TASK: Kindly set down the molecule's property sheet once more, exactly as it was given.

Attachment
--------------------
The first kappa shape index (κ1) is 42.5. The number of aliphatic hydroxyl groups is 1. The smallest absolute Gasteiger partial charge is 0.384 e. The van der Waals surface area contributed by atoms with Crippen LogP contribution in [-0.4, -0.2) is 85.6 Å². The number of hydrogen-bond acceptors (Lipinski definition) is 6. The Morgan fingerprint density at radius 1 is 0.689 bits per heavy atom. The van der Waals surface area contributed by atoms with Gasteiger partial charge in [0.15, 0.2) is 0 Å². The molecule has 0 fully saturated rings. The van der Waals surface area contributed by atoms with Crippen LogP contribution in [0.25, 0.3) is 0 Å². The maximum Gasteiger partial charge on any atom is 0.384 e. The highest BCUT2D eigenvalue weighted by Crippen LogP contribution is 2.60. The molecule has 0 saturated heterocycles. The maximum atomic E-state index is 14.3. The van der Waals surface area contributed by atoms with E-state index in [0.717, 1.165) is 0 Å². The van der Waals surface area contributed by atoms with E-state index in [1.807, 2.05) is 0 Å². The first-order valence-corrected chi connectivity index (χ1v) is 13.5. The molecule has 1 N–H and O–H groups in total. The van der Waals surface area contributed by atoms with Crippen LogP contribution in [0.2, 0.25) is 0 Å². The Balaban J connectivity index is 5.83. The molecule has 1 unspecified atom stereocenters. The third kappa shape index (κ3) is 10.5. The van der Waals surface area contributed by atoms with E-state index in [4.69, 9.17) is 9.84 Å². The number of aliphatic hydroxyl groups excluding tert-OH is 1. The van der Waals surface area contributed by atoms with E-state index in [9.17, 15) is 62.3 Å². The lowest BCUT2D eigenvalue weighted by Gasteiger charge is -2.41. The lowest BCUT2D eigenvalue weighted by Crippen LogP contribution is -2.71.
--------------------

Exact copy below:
The first kappa shape index (κ1) is 42.5. The number of aliphatic hydroxyl groups is 1. The smallest absolute Gasteiger partial charge is 0.384 e. The van der Waals surface area contributed by atoms with Crippen LogP contribution in [-0.4, -0.2) is 85.6 Å². The number of hydrogen-bond acceptors (Lipinski definition) is 6. The Morgan fingerprint density at radius 1 is 0.689 bits per heavy atom. The van der Waals surface area contributed by atoms with Gasteiger partial charge in [0.15, 0.2) is 0 Å². The molecule has 0 fully saturated rings. The van der Waals surface area contributed by atoms with Crippen LogP contribution in [0.25, 0.3) is 0 Å². The maximum Gasteiger partial charge on any atom is 0.384 e. The highest BCUT2D eigenvalue weighted by Crippen LogP contribution is 2.60. The molecule has 0 saturated heterocycles. The maximum atomic E-state index is 14.3. The van der Waals surface area contributed by atoms with E-state index in [0.717, 1.165) is 0 Å². The van der Waals surface area contributed by atoms with E-state index in [1.807, 2.05) is 0 Å². The first-order valence-corrected chi connectivity index (χ1v) is 13.5. The molecule has 1 N–H and O–H groups in total. The van der Waals surface area contributed by atoms with Crippen LogP contribution in [0.2, 0.25) is 0 Å². The Balaban J connectivity index is 5.83. The molecule has 1 unspecified atom stereocenters. The third kappa shape index (κ3) is 10.5. The van der Waals surface area contributed by atoms with E-state index in [4.69, 9.17) is 9.84 Å². The number of aliphatic hydroxyl groups excluding tert-OH is 1. The van der Waals surface area contributed by atoms with E-state index in [9.17, 15) is 62.3 Å². The lowest BCUT2D eigenvalue weighted by Gasteiger charge is -2.41. The lowest BCUT2D eigenvalue weighted by Crippen LogP contribution is -2.71.